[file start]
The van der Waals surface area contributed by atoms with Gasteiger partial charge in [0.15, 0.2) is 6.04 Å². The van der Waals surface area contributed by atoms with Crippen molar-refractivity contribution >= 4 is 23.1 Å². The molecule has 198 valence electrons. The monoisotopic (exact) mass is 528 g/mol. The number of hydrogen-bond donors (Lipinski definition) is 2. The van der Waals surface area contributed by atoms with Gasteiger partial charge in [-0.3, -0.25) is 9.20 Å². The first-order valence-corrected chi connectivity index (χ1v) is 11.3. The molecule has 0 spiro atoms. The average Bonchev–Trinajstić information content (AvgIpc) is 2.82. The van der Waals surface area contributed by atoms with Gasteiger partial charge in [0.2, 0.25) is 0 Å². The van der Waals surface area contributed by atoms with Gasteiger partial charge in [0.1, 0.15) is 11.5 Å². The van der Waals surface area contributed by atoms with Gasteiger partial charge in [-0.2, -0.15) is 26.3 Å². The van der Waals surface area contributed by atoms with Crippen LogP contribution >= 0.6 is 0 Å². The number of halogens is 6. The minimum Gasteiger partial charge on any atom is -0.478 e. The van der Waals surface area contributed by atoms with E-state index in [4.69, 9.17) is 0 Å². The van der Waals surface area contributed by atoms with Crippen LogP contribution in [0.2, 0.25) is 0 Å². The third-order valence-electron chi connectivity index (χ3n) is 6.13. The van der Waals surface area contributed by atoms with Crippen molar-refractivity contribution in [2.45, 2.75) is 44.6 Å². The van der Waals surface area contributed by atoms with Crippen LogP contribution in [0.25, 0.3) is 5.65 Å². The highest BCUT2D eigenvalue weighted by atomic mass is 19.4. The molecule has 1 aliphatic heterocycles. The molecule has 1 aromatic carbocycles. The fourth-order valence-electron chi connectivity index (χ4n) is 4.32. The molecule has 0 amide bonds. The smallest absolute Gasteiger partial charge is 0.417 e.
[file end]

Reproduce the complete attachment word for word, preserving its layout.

The van der Waals surface area contributed by atoms with Gasteiger partial charge in [0.15, 0.2) is 6.04 Å². The van der Waals surface area contributed by atoms with Crippen molar-refractivity contribution >= 4 is 23.1 Å². The molecule has 198 valence electrons. The monoisotopic (exact) mass is 528 g/mol. The number of hydrogen-bond donors (Lipinski definition) is 2. The van der Waals surface area contributed by atoms with Gasteiger partial charge in [-0.3, -0.25) is 9.20 Å². The first-order valence-corrected chi connectivity index (χ1v) is 11.3. The molecule has 0 spiro atoms. The average Bonchev–Trinajstić information content (AvgIpc) is 2.82. The van der Waals surface area contributed by atoms with Gasteiger partial charge in [0.2, 0.25) is 0 Å². The van der Waals surface area contributed by atoms with Gasteiger partial charge in [0.1, 0.15) is 11.5 Å². The van der Waals surface area contributed by atoms with Gasteiger partial charge in [-0.2, -0.15) is 26.3 Å². The van der Waals surface area contributed by atoms with Crippen LogP contribution >= 0.6 is 0 Å². The number of halogens is 6. The minimum Gasteiger partial charge on any atom is -0.478 e. The van der Waals surface area contributed by atoms with E-state index in [4.69, 9.17) is 0 Å². The van der Waals surface area contributed by atoms with Crippen LogP contribution in [0.2, 0.25) is 0 Å². The third-order valence-electron chi connectivity index (χ3n) is 6.13. The van der Waals surface area contributed by atoms with Crippen molar-refractivity contribution in [2.45, 2.75) is 44.6 Å². The van der Waals surface area contributed by atoms with Crippen LogP contribution in [0.25, 0.3) is 5.65 Å². The highest BCUT2D eigenvalue weighted by atomic mass is 19.4. The molecule has 1 aliphatic heterocycles. The molecule has 1 aromatic carbocycles. The fourth-order valence-electron chi connectivity index (χ4n) is 4.32. The molecule has 0 amide bonds. The smallest absolute Gasteiger partial charge is 0.417 e.